Graduation Year


Document Type




Degree Name

Doctor of Philosophy (Ph.D.)

Degree Granting Department


Major Professor

Sarah E. Kruse, Ph.D.

Committee Member

Mark Rains, Ph.D.

Committee Member

Chester Weiss, Ph.D.

Committee Member

Thomas Crisman, Ph.D.

Committee Member

Mahmood Nachabe, Ph.D.


ground-penetrating radar, electric resistivity, electromagnetic induction, 3D Forward Modeling, Inversion, Mangrove Forest, wetlands, Florida, hydrogeology


This dissertation consists of three projects utilizing electric and electromagnetic (EM) methods to better understand critical-zone hydrogeologic conditions in select Florida wetlands and waters.

First, a time-lapse electrical resistivity (ER) survey was conducted in section of mangrove forest on a barrier island in southeast Florida to image changes in pore-water salinity in the root zone. ER data show the most variability in the root zone over a 24-hour period, and, generally, the ground is more resistive during the day than overnight.

Second, a suite of three-dimensional forward models, based on varying lateral boundaries and conductivities typical of a coastal wetland, were run to simulate the EM response of a commerical electromagnetic induction instrument crossing over said boundaries. Normalized profiles show the transition is sharper in a hypersaline regime than one where freshwater and clay are present. Furthermore, enough variability exists in hypersaline regimes to justify collecting profile measurements in multiple coil configurations to constrain the nature of a lateral boundary.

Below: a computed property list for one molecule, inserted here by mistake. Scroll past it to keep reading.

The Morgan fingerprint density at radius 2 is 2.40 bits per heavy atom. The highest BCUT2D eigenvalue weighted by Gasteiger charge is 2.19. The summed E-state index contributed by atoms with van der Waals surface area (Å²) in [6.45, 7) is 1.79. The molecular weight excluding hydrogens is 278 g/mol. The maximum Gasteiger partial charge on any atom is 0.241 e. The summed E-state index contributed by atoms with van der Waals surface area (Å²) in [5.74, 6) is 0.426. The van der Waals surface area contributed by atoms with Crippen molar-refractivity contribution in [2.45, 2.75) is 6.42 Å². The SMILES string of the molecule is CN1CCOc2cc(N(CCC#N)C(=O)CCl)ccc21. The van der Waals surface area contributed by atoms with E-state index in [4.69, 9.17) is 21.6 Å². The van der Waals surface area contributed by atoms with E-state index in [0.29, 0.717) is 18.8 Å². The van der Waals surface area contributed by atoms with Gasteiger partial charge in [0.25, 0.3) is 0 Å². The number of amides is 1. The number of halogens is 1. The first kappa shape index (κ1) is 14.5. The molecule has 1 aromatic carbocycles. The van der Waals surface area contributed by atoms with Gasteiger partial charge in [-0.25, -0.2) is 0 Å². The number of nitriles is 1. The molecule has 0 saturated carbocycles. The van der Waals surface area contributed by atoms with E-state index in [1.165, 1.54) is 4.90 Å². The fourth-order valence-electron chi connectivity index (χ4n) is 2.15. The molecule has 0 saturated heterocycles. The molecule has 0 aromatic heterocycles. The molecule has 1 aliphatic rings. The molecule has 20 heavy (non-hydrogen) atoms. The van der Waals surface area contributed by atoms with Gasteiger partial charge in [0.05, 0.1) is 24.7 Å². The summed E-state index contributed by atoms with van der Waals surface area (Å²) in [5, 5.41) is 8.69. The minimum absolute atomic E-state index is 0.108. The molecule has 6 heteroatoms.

Also, under certain circumstances, there are kinks in the EMI response even across abrupt boundaries due to concentrated current density at a layer's edge.

Lastly, geophysical surveys were conducted at six wetlands in west-central Florida to characterize potential hydrostratigraphic units and compare/contrast them to the current conceptual model for cypress dome wetlands. ER was used to image the geometry of the top of limestone; ground penetrating radar (GPR) was used to image stratigraphy beneath and surrounding wetlands. These wetlands can be grouped into two models. Topographic highs surrounding wetlands are controlled by the undulating top of limestone at sites where the region is characterized by limestone ridges. In contrast, topographic highs are controlled by thick sand packages at sites regionally characterized by sand dunes over scoured limestone.